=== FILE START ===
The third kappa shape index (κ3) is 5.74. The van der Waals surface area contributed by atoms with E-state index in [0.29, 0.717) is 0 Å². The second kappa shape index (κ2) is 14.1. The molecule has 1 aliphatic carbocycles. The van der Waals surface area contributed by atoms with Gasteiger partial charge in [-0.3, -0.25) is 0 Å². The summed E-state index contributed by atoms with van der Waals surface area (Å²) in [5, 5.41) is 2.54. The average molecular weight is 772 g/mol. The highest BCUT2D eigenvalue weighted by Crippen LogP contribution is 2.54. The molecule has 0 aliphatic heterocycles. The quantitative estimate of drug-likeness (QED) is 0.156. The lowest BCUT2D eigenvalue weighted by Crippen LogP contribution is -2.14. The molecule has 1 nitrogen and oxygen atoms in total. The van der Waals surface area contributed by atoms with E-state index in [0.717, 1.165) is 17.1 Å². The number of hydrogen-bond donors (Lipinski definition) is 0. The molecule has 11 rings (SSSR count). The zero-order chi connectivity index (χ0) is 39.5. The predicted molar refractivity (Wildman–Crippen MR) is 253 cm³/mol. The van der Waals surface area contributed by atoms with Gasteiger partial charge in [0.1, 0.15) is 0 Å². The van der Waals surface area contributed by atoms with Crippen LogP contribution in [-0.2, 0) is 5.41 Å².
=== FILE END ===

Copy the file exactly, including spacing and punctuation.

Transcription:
The third kappa shape index (κ3) is 5.74. The van der Waals surface area contributed by atoms with E-state index in [0.29, 0.717) is 0 Å². The second kappa shape index (κ2) is 14.1. The molecule has 1 aliphatic carbocycles. The van der Waals surface area contributed by atoms with Gasteiger partial charge in [-0.3, -0.25) is 0 Å². The summed E-state index contributed by atoms with van der Waals surface area (Å²) in [5, 5.41) is 2.54. The average molecular weight is 772 g/mol. The highest BCUT2D eigenvalue weighted by Crippen LogP contribution is 2.54. The molecule has 0 aliphatic heterocycles. The quantitative estimate of drug-likeness (QED) is 0.156. The lowest BCUT2D eigenvalue weighted by Crippen LogP contribution is -2.14. The molecule has 1 nitrogen and oxygen atoms in total. The van der Waals surface area contributed by atoms with E-state index in [0.717, 1.165) is 17.1 Å². The number of hydrogen-bond donors (Lipinski definition) is 0. The molecule has 11 rings (SSSR count). The zero-order chi connectivity index (χ0) is 39.5. The predicted molar refractivity (Wildman–Crippen MR) is 253 cm³/mol. The van der Waals surface area contributed by atoms with Gasteiger partial charge in [0.1, 0.15) is 0 Å². The van der Waals surface area contributed by atoms with Crippen LogP contribution in [-0.2, 0) is 5.41 Å².